"At this time, less than 25% of our dry grocery products are received on third-party pallets, but we like the program. Third-party is growing, and at the same time, we are seeing a gradual decline in quality of other pallets," he said.
TreeTop, Selah, Wash., a cooperative of 2,300 apple growers in Washington, Oregon and Idaho, was also sold on the benefits of third-party pallet pooling when a study indicated it cut costs substantially by participating in the program, said Charles Johnson, director of sales services.
The study estimated that workmen's compensation claims due to substandard pallets alone add up to 0.4 cents per case, he said.
"It is hard to measure the impact of line stoppages, pallet jams, and poor quality or broken boxes on a manufacturing plant. Initially we claimed some production efficiencies of about $20,000, but now we are finding the savings are significantly higher than that," Johnson said.
"We are very satisfied with the third-party pallet pooling program and service. We see it as part of our effort to take some of the problems and costs out of the supply chain. It is a preferred way of doing business," he said.
In addition to reducing the risk of product damage, third-party pooling can also hike warehouse productivity levels and shorten receiving time, some observers said.
"There is an array of benefits with cross docking and other ECR activities. Pallet pooling could save up to $1 billion a year once it reaches critical mass," said one industry source, who asked not to be named.
An estimated $1 billion in annual grocery product damage can be traced to pallet-related issues, the source said.
While enormous progress has been made in enhancing distribution practices via third-party pallet pooling in the dry grocery and meat categories, other areas have yet to cash in on the program's potential.
Enacting an improved pallet program for perishables, for instance, remains a huge opportunity and challenge, Supervalu's Trippet said.
"In the meat category, third-party pallet pooling has made huge strides working with major suppliers. Produce also represents a growth opportunity," Trippet said.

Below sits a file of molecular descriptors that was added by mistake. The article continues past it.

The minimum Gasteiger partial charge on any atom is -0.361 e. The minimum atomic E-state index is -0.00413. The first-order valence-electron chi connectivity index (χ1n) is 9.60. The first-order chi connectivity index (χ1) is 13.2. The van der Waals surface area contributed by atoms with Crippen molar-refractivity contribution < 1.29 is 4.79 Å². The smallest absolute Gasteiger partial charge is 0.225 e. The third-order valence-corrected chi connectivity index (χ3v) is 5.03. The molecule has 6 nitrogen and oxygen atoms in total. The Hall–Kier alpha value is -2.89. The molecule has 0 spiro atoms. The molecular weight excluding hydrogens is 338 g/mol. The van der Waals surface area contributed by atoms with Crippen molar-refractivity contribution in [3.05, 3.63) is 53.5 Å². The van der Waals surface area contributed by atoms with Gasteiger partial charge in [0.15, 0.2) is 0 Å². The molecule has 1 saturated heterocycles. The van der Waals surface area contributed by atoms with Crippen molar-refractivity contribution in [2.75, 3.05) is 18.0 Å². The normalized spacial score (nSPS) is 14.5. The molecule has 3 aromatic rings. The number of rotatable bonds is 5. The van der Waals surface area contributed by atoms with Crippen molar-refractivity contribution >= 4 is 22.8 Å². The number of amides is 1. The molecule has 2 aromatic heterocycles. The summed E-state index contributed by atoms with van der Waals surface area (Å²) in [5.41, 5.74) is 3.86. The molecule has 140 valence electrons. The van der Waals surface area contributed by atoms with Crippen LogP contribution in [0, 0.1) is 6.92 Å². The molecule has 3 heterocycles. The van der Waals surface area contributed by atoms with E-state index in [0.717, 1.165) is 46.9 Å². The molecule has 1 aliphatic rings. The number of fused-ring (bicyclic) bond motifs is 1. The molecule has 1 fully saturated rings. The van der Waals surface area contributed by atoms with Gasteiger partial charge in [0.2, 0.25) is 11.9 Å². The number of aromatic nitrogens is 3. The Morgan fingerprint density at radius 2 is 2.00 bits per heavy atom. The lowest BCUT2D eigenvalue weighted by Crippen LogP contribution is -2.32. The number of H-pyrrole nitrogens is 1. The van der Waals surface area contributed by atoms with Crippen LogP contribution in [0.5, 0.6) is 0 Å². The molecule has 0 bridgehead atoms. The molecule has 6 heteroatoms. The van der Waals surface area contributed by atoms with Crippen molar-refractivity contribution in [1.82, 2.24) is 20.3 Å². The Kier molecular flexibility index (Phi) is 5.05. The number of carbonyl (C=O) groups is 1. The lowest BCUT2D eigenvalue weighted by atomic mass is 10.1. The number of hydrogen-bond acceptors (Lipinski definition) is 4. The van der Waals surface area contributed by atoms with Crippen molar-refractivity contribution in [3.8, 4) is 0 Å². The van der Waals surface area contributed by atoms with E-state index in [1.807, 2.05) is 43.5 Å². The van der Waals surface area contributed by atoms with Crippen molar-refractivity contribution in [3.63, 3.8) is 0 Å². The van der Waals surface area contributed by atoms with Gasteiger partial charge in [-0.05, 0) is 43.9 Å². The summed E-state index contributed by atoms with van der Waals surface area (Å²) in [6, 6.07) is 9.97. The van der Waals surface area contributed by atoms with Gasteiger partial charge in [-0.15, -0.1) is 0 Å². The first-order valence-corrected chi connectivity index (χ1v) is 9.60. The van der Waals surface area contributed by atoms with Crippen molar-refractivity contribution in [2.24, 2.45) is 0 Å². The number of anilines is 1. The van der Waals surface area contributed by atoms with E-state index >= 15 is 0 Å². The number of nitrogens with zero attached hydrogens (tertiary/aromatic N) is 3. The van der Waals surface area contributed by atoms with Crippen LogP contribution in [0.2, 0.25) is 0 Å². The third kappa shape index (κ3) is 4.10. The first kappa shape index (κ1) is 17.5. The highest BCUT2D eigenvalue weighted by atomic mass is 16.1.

"Produce is put on pallets in the fields, but to keep costs down, the growers often use pallets that are not as sturdy or have different specifications than what we would like. By the time the pallet gets to us at the depot, it often is in bad shape and the produce itself may be damaged," he added.
According to Trippet, another opportunity also exists in frozen food and in other categories.
"There's a lot more product in the warehouse that is not being moved on third-party pallets. A lot more growth is possible even with companies already using the program," he said.
Holiday Cos.' Harkonen also sees third-party pallet pooling moving downstream in the supply chain in the future. Rather than focusing almost entirely on the supplier-to-distributor loop, pallet pooling could also play a role in distributor-to-store shipments, he said.
"We are downstreaming already to retailers. We take ownership at the warehouse for getting the pallets back and returning them to the third-party provider. We have a good tracking system for the pallets. We charge retailers and credit them back for the returns," Harkonen said.
"In the future, we see a combination of pallet transfer with one or more third parties and the use of plastic pallets downstream. We want everything directed to the retailers to be of good quality. We are testing a few plastic pallets in our warehouse," he added.
While most everyone praises the substantial benefits of third-party pallet pooling, some issues remain, particularly in devising a lighter pallet, industry sources said.
The director of distribution at a chain in the South, for example, said that a lighter third-party pallet, especially for the four-way block pallet, needs to be developed.